The Current War is the latest film to retell the major events of the decade-long battle between Thomas Edison, George Westinghouse, and Nikola Tesla to bring electricity to America of the late 1800’s. (Does anyone remember the 2006 movie, The Prestige in which David Bowie played Nikola Tesla?) This latest retelling focuses on the personality differences between these great inventors and entrepreneurs, but includes enough technical bits to ensure the film’s interest for electrical, mechanical, and manufacturing engineers. It is well worth the price of admission.

Thomas Edison, play by Benedict Cumberbatch, stands among a field of incandescent bulbs at the beginning of the so-called Current War. (Courtesy of 101 Studio)

The movie concludes at the 1893 Columbia Exposition in Chicago, which served as a visual representation of the early factory electrification in America. The exposition drew an audience of millions to witness the wonders of electricity that would soon light up the entire globe. Further, it marked the timeframe in which Westinghouse defeated Edison by winning a major contract to electrify America with alternating rather than direct current.

Westinghouse clearly won that battle, but did he really win the war? Or was there a war at all? History is nothing if not a continual re-evaluation of the past through the optics of the present. From today’s perspective, both Edison and Tesla – hardly friends at the time – may well be considered victors of the so-called battle between DC and AC power transmission.

New power distribution systems were required to bring electricity to early factories, buildings, and homes in America. Edison’s first power station was located on Pearl Street in Manhattan, New York. But when he tried to expand his electrical power reach over distances greater than a mile, the power cables lost too much power. Longer copper cables meant greater resistance, resulting in a decrease in voltage (V=IR). At that time, there was no efficient way to increase the DC voltage along the transmission line. In contrast, Westinghouse engineers and Tesla figured out how to build transformers that efficiently stepped-up the voltage, thus allowing for the transmission of power over longer distances. Step-down electrical transformers would then convert the AC signals to back to DC for factories and customers.

Interestingly. Edison knew that AC current could be converted to DC from an earlier observation, but he didn’t seem to act on this knowledge. Edison’s observation did lead British scientist John Ambrose Fleming to develop the “Fleming Diode” to convert an AC signal to a DC one. Years later, the diode vacuum tube was commonly used to convert AC into DC in power supplies for electronic equipment.

The advent of electronic motors and devices would drive renewed interest in the need for DC power. The discovery of semiconductor material in the early 1900’s would further accelerate the growth of DC-based devices. DC power is essential for modern digital devices, from PCs and cellphones to autonomous vehicles and even some alternative energy systems.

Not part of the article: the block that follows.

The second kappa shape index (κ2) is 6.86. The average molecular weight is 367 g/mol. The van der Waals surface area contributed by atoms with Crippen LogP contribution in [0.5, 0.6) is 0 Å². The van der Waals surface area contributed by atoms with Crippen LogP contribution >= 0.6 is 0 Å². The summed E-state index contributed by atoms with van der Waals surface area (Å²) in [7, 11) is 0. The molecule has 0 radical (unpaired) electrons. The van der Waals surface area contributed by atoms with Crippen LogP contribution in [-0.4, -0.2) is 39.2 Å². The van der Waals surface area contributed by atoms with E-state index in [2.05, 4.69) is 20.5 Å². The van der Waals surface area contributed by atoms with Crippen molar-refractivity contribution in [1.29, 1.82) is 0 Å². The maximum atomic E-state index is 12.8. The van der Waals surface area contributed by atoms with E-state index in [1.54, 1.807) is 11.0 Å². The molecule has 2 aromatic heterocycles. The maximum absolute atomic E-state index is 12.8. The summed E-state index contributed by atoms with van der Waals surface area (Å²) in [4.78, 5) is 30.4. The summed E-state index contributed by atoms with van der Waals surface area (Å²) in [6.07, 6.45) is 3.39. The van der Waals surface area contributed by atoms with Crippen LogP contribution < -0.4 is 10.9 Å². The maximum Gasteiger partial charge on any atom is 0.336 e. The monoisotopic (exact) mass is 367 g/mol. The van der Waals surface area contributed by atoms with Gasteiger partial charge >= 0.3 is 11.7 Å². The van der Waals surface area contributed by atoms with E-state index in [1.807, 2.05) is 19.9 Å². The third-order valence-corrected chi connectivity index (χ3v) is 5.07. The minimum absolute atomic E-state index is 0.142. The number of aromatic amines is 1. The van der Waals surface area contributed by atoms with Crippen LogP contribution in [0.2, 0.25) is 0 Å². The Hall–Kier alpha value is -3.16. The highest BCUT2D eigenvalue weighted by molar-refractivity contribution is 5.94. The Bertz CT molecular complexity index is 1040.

This December 1896 clip of Niagara Falls was among Edison’s earliest movie taken with his motion picture machine. (Imag source:Library of Congress)

DC networks have even found a way back into the power transmission platforms. The IEEE Spectrum recently reported on a high-voltage direct current (HVDC) system that could challenge existing AC power transmission for modern applications. One of the advantages of HVDC is its easy synchronization with other DC networks, thus greatly reducing cascading power outages, e.g., as experienced by many communities in California’s latest fire season.

The question remains if Edison lost the war of the currents. Some modern historians have questioned Edison’s perceived success at the Pearl Street Station. Others wonder if the current war itself was little more than a hoax or PR stunt by Edison in an effort to demonize the Westinghouse’s AC power system. It’s hard to know for sure.

What is a certainty is that Edison went on to invent technology beyond the DC power systems and the associated incandescent bulb. The Current War ends with one such invention, that of the motion picture camera. It seems fitting that one of his greatest inventions should serve to tell – or retell – his story.

John Blyler is a Design News senior editor, covering the electronics and advanced manufacturing spaces. With a BS in Engineering Physics and an MS in Electrical Engineering, he has years of hardware-software-network systems experience as an editor and engineer within the advanced manufacturing, IoT and semiconductor industries. John has co-authored books related to system engineering and electronics for IEEE, Wiley, and Elsevier, and has worked as an affiliate professor at Portland State University and a lecturer at UC-Irvine. He currently serves as a standards editor for IEEE.